4. Dave Roles says:

    Well done Bruno,its nice to see some one who has worked so hard, backing his principles, wish there were more like you out there.

  5. Jason Brandt Lewis says:

    In the FWIW mode, I can see both praise for M. Paillard’s actions, *and* Mr. Stevenson’s point-of-view. That said, I am puzzled by one thing above. The above article states,

    >>>>> As Paillard told l’Union, “three ‘principal” companies in the US: Constellation, Korbel and E&J Gallo, produce around 80 million bottles of sparkling wine a year that is labelled as ‘champagne’ but is, he said: “Generic white Californian wine
    >>>>> injected with CO2 as one would make soda.”

    1) Korbel *only* produces sparkling wines made using the méthod traditionelle [champenoise], period. None are “injected with CO2.”.
    2) E.& J. Gallo produces many different brands of sparkling wines: André, Barefoot Bubbly, Ballatore, Tott’s, William Wycliff, and J. While it is true that ALL are produced using the cuve close/Charmat method, except for “J,” which is method traditionelle. All are labeled either as “California Champagne” — which, personally, I would like to see abolished as a designation — or as “California Sparkling Wine.” Once again, NONE are injected with CO2, which would require the labels to bear the description “Carbonated Wine,” and *not* “Sparkling” or “California Champagne.”
    3) Constellation makes only one brand of sparkling wine in California: Cook’s, which like André, is produced by the Charmat method and is NOT injected with CO2, and is labeled as “California Champagne.”


    According to the Code of Federal Regulations (27 CFR Chapter 1, Part D, Subpart 4 — “Labeling and Advertising of Wine”):

    §4.21 The standards of identity.
    — (b) Class 2; sparkling grape wine. (1) Sparkling grape wine (including “sparkling wine,” “sparkling red wine” and “sparkling white wine”) is grape wine made effervescent with carbon dioxide resulting solely from the fermentation of the wine within a closed container, tank or bottle.
    — (c) Class 3; carbonated grape wine. “Carbonated grape wine” (including “carbonated wine,” “carbonated red wine,” and “carbonated white wine”) is grape wine made effervescent with carbon dioxide other than that resulting solely from the secondary fermentation of the wine within a closed container, tank or bottle.

    Carbonated wine — those wines injected with CO2 — CANNOT be labeled as “Sparkling Wine” or “California [American] Champagne.” They are considered a different class of wine (Class 3, rather than Class 2), and must be labeled “Carbonated Wine.”

  6. Tom Stevenson says:

    The answer Jason is that you are right, Bruno is wrong, but I do not think that it is really part of his argument, right or wrong. He is just venting his spleen. You could almost take it as a French expression of exasperation: pouf!

  7. Jason says:

    Jason Brandt Lewis – What are you doing confusing the issue with facts??!? 😉

  8. Richard Boyle says:

    I have recently returned from Seattle and at a bar in the Olympic National Park when I asked for 2 glasses of champagne to celebrate our wedding anniversary my wife and I were given two 175cl bottles of Korbel sparkling wine labelled as champagne ! Quite clearly an abuse of the appellation controllee system similar to the French rose that actually comes from Spain !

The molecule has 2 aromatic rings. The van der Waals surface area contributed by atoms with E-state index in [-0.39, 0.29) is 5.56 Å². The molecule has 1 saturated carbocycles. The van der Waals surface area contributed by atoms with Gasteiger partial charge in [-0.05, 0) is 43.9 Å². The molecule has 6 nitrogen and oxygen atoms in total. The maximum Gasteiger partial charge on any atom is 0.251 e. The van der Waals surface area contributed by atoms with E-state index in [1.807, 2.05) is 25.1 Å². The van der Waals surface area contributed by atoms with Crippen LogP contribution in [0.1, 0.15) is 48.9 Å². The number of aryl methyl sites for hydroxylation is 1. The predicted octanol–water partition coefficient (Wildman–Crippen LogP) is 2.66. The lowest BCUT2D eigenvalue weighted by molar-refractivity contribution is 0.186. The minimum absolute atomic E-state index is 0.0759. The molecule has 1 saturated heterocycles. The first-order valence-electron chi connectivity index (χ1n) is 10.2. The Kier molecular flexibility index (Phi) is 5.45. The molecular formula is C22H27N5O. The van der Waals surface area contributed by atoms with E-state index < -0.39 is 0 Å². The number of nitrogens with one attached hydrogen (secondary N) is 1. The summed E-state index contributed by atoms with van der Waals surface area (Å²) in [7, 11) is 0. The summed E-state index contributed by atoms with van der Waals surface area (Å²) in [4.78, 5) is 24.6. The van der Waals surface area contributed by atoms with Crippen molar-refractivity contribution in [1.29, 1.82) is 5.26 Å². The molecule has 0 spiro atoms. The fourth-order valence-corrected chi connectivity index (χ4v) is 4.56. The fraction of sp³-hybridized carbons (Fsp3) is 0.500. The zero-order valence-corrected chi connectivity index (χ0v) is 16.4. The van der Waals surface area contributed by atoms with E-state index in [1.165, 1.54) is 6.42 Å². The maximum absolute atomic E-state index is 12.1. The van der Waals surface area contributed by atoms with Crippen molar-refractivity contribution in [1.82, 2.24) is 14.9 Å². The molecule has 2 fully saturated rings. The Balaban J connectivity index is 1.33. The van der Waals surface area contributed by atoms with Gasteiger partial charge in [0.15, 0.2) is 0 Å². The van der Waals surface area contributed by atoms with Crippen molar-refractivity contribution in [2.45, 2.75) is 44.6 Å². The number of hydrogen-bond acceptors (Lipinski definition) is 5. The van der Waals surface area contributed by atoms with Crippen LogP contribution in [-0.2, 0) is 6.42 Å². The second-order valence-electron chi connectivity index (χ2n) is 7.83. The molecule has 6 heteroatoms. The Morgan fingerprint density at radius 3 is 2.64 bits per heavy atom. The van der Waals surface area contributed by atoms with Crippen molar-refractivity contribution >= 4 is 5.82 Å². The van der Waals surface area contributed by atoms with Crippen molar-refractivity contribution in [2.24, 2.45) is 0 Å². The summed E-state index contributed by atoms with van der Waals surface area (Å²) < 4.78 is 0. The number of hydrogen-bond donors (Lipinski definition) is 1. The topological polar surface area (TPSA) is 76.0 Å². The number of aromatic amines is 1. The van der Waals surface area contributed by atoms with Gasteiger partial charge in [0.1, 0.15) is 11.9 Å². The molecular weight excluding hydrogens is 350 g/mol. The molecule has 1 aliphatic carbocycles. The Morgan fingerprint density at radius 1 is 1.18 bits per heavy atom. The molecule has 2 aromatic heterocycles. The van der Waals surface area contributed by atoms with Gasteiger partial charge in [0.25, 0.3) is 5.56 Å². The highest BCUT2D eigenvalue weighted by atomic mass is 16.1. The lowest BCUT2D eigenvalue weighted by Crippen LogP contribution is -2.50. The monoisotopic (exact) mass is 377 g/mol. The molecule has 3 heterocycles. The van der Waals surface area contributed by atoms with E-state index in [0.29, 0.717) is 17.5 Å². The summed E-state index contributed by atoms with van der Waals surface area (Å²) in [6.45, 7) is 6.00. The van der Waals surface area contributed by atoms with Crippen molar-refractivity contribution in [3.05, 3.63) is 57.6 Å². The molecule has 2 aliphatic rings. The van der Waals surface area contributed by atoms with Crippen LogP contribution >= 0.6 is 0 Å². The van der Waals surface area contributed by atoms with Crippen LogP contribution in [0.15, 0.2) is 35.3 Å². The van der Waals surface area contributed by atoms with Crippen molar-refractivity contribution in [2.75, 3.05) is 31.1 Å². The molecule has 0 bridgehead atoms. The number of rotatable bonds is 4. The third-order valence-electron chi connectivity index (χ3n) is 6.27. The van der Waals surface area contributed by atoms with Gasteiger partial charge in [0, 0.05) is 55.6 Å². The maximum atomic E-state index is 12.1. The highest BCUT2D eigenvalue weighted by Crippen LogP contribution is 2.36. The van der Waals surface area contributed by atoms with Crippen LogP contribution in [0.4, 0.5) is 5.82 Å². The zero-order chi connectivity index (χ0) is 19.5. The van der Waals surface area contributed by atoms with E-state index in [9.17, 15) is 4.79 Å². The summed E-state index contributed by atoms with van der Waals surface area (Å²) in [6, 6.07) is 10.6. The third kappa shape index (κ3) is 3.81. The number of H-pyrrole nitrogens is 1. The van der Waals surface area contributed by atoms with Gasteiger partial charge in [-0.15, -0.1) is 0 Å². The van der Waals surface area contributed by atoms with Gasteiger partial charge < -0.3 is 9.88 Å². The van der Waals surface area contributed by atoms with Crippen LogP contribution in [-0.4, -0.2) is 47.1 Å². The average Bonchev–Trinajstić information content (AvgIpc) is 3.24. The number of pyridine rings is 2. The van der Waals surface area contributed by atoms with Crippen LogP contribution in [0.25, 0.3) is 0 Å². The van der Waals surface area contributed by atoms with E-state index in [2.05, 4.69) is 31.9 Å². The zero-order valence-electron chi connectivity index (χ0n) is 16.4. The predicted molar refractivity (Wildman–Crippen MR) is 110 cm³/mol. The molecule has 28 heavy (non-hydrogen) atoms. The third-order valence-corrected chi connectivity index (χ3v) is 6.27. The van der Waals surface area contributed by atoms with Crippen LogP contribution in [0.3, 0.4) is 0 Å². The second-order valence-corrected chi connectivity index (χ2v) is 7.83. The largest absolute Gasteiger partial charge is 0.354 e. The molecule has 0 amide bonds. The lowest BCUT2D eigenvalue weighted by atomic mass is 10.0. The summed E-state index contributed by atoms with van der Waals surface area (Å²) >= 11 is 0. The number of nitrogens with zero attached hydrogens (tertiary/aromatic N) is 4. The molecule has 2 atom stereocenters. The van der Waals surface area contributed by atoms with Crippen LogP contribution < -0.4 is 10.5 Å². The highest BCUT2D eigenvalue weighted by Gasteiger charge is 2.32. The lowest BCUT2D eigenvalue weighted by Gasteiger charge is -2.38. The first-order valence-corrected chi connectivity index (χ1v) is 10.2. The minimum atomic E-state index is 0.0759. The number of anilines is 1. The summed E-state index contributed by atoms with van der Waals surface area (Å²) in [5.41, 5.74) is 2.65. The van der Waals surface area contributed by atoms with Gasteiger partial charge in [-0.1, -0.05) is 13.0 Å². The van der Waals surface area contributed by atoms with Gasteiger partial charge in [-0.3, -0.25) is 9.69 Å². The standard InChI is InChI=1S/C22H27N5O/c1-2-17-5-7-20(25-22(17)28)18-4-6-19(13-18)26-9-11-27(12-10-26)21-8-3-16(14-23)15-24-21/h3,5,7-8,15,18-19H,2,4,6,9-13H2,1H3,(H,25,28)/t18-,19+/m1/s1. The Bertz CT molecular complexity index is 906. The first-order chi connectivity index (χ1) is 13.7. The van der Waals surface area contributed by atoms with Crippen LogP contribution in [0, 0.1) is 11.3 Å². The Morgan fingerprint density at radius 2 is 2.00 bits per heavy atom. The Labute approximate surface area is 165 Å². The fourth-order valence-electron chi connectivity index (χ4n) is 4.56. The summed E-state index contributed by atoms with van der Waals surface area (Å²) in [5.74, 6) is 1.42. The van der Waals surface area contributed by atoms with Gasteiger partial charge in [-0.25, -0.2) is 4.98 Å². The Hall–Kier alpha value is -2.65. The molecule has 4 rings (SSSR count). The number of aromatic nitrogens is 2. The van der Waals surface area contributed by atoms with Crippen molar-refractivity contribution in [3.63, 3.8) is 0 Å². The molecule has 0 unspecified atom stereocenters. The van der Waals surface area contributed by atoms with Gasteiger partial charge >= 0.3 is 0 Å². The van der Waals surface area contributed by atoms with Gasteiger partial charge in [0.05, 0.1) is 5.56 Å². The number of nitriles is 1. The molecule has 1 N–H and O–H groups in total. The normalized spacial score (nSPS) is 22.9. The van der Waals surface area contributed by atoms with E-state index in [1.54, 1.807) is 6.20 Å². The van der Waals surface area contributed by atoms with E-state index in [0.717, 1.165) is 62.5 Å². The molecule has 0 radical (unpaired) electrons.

• Bob Rossi says:

      Richard, your experience illustrates why it is so difficult to get US producers to give up the use of “Champagne.” I’ve had several similar experiences, including one several years ago that I’ll always remember. MY parents were living in Las Vegas, and when my wife and I visited they wanted to take us to a hotel’s “Champagne” brunch that they often went to. I was curious, so we went. Typical of LV, it was an all you can eat buffet and all the “Champagne” you could drink. When I saw the price of the brunch, I realized that it had to be so-called “Champagne,” and that was confirmed once I tasted it. When my father asked my how I liked the Champagne, I said it was fine, but it wasn’t actually Champagne. He said that of course it was, and asked the waitress to show me the bottle. It was clearly a cheap California sparkling wine (undoubtedly Charmat process), which said “Champagne” in large letters. My father said “there, see, it’s Champagne”. I decided this wasn’t an argument I could win.

  9. Jeanne Savelle says:

    This is why the U.S. consumer does not understand Champagne. The use of the term in the U.S. should be stopped and it should be called Sparkling Wine (forget the grandfathering – it has made the situation worse.) Only when this happens, will the consumer here begin to appreciate the difference, I drink Champagne and Sparkling Wine and ALWAYS educate my friends on the difference and correct them when they use the terms incorrectly. This also applies to Cava, Prosecco, Franciacorta, etc. Using the right terms educates the consumer, period. (P.S. Thanks Jason for the clarification of the regulations and the actual processes involved. Education, my friends is your friend!)

  10. Madison says:

    Maybe the French as well as Italians, Spaniards and any others that care to join in, need to start producing an inferior wine and label it Napa wine! Maybe in small print on the back label state it is in the “style” of Napa, or “honoring” Napa style! See how loudly the American (Napa) winemakers would protest